Maybe salespeople in Boston are just in general not that friendly? I've had far worse experiences here than I ever had in LA, in New York, or pretty much anywhere else, for that matter. At the more "exclusive" stores in Boston (and with very few exceptions, they are not, at least by the standards of those other cities,) salesmen (and they are usually men) seem to look at anyone under 50 coming into the store as poison, and at the lower end stores, the salespeople seem to grudge your taking them away from their private conversations. For me, LA seems to have the most convivial salespeople.
New England reserve + lousy weather + Red Sox choking every year = Grouchy Bostonians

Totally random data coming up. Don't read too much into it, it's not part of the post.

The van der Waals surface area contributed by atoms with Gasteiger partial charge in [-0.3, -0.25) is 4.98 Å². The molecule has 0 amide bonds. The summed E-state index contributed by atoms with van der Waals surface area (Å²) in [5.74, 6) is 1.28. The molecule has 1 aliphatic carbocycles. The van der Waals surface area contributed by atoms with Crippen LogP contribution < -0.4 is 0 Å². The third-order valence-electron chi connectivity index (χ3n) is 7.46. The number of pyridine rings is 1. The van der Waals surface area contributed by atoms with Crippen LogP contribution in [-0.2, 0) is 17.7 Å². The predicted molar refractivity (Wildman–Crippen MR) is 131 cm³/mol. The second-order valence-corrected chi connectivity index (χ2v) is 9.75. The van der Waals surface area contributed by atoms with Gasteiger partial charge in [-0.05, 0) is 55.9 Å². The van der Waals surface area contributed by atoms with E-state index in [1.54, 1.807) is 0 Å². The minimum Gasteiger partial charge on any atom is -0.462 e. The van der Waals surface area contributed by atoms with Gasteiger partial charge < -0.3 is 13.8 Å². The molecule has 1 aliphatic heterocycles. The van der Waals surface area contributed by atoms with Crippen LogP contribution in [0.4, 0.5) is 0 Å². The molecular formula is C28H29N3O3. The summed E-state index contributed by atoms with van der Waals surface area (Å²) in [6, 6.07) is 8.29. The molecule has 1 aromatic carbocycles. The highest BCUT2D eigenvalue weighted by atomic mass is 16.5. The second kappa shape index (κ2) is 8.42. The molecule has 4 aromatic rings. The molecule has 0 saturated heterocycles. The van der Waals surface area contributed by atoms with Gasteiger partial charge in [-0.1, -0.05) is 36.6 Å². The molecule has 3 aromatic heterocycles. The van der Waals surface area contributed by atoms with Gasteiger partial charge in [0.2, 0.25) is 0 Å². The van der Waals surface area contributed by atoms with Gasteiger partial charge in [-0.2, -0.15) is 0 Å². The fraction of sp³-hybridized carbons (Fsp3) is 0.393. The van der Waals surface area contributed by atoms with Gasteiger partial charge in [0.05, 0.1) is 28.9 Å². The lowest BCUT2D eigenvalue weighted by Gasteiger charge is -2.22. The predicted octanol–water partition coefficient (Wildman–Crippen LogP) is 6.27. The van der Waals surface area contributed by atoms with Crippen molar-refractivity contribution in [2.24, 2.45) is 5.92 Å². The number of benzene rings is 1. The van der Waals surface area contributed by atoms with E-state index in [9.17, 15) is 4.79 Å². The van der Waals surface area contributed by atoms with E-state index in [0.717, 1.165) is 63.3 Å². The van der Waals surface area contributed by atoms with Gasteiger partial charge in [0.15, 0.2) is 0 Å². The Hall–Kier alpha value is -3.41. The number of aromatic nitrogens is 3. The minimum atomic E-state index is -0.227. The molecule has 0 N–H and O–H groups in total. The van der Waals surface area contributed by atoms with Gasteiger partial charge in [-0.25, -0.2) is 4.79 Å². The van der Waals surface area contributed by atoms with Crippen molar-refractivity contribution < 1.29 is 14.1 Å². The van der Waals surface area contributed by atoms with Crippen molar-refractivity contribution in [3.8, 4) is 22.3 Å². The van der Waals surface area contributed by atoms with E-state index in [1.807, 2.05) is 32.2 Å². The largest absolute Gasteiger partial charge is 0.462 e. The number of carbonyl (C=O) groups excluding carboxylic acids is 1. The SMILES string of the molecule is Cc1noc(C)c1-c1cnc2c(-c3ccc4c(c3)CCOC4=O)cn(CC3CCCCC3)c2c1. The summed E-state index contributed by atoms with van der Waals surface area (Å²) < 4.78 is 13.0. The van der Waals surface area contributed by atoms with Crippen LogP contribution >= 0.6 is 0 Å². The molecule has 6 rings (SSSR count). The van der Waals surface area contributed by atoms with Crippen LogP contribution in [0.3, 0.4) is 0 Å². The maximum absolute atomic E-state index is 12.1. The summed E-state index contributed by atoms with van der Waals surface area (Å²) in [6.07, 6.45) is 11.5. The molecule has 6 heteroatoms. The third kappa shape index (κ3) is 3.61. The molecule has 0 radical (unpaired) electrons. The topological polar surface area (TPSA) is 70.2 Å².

As I posted in the thread "The ignorance of others, Rude and/or ignorant retailers": 1. Quote: Last time I was in Boston, my horrible experience was with Louis Boston. Suffice to say that I won't be a patron in that store upon my next trip to the city. Jon. 2. Response (by Mike C.): Interesting, I was at Louis Boston about two years ago and the salesmen in the Kiton/Oxxford section was more than willing to help out me and a buddy. Given that we were both around 19/20 at the time, it was pretty obvious that we weren't going to be making a purchase. He was helpful regardless. I get the same treatment always in Bergdorf Goodman; the salespeople there are outstanding. 3. My response: Interesting, as with your case I am 21 now, but was 19 at the time when I went to the store. And, I was there to purchase a few items. Perhaps not thousands of dollars worth of merchandise but, surely a few hundred dollars worth at least. And it was November, thus I was dressed for the weather (I live in SoFla, so not really used to the Boston cold): A nice pair of Loro Piana light gray dress slacks, a pair of AE with thick matching woolen socks, a Zegna white with blue checks shirt with a matching silk / wool Zegna off-green and white polka dots tie, on top of which a light green RLPL cashmere v-neck sweater rested. To top all this off I had a Black 3 Button, single-breasted thick cashmere Loro Piana sport coat. But, still I was not treated to any attention. A nice "hello, may I help you?" would have been sufficient, but alas.... ____ The way I look at it is this way: if you are going to retail the finest of (insert product here) in the world, then you damn well better sell it as such. Imagine you are going to buy a Ferrari. You go into the dealership and no one helps you for 20 minutes. None of the people on the floor ask if they can help you. Finally once you get help, it is amateur-hour at best, it is as if your presences is inconsequential. Would you purchase a Ferrari from this dealership? No, of course you would not. Now imagine that same treatment at what is "supposedly" one of the finest retail clothiers in the world. Would you purchase anything there? There are several factors I don't understand when it comes to high-end sales: 1. Most of the time, sales people are on commission, thus no sales equals no paycheck. Would it not beseech them to try to be as helpful as possible? (Taking into consideration that the customer is not being a total, um...asshole and has completely stepped over the lines of common decency) 2. Would not trying to accommodate the customer as much as possible a) Help enhance your standing with the customer? b) Help guarantee that the customer is a repeat one? And c) enhance your own /the stores reputation by showing that you / the store is first class? 3. Having product knowledge helps, right? I mean, I know I am not alone in this, there is a whole thread which I started about schooling + people on the forum and pretty much everyone is in agreement that knowledge helps you get ahead. Thus, this philosophy should apply to high-end sales, correct? Apparently not, as most sales people (not all, but most) are not very knowledgeable and for some reason do not take the time to study and learn about what they sell or their competitors products. The ignorance and lack of erudition is quite ghastly. Regarding Boston, well...the only thing I can think of is that maybe the combination of countless college students that descend upon the stores quite frequently has pushed the sales people up to their wits end. And seeing that they are college students, most of them (yes, of course some are heirs to fortunes that hardly bat an eye at spending $50k in a single days worth of shopping) can hardly afford most of the upscale stores on Newbury St. Thus, the constant barrage of people (under 50) over the years must have honed a new instinct into the sales people that unfortunately inconveniences the rest of us that are trying to shop. Jon. P.S. Pardon my incoherent mess, I have partial writers block at the moment.